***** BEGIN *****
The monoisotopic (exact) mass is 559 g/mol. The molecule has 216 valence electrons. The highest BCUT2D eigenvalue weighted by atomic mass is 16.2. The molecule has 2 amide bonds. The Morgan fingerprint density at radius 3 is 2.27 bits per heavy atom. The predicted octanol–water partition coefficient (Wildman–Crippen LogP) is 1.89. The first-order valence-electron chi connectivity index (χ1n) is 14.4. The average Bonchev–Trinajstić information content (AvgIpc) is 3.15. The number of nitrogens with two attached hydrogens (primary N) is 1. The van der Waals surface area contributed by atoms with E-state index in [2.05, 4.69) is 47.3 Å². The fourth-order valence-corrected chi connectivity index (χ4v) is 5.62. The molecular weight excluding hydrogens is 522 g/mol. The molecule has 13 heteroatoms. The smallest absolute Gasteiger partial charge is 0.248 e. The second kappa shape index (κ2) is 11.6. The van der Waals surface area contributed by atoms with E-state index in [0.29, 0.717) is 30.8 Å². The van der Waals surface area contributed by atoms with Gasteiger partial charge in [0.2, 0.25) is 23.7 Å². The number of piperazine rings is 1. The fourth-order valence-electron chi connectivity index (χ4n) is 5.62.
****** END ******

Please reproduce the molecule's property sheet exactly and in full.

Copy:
The monoisotopic (exact) mass is 559 g/mol. The molecule has 216 valence electrons. The highest BCUT2D eigenvalue weighted by atomic mass is 16.2. The molecule has 2 amide bonds. The Morgan fingerprint density at radius 3 is 2.27 bits per heavy atom. The predicted octanol–water partition coefficient (Wildman–Crippen LogP) is 1.89. The first-order valence-electron chi connectivity index (χ1n) is 14.4. The average Bonchev–Trinajstić information content (AvgIpc) is 3.15. The number of nitrogens with two attached hydrogens (primary N) is 1. The van der Waals surface area contributed by atoms with E-state index in [2.05, 4.69) is 47.3 Å². The fourth-order valence-corrected chi connectivity index (χ4v) is 5.62. The molecular weight excluding hydrogens is 522 g/mol. The molecule has 13 heteroatoms. The smallest absolute Gasteiger partial charge is 0.248 e. The second kappa shape index (κ2) is 11.6. The van der Waals surface area contributed by atoms with E-state index in [0.29, 0.717) is 30.8 Å². The van der Waals surface area contributed by atoms with Gasteiger partial charge in [0.2, 0.25) is 23.7 Å². The number of piperazine rings is 1. The fourth-order valence-electron chi connectivity index (χ4n) is 5.62.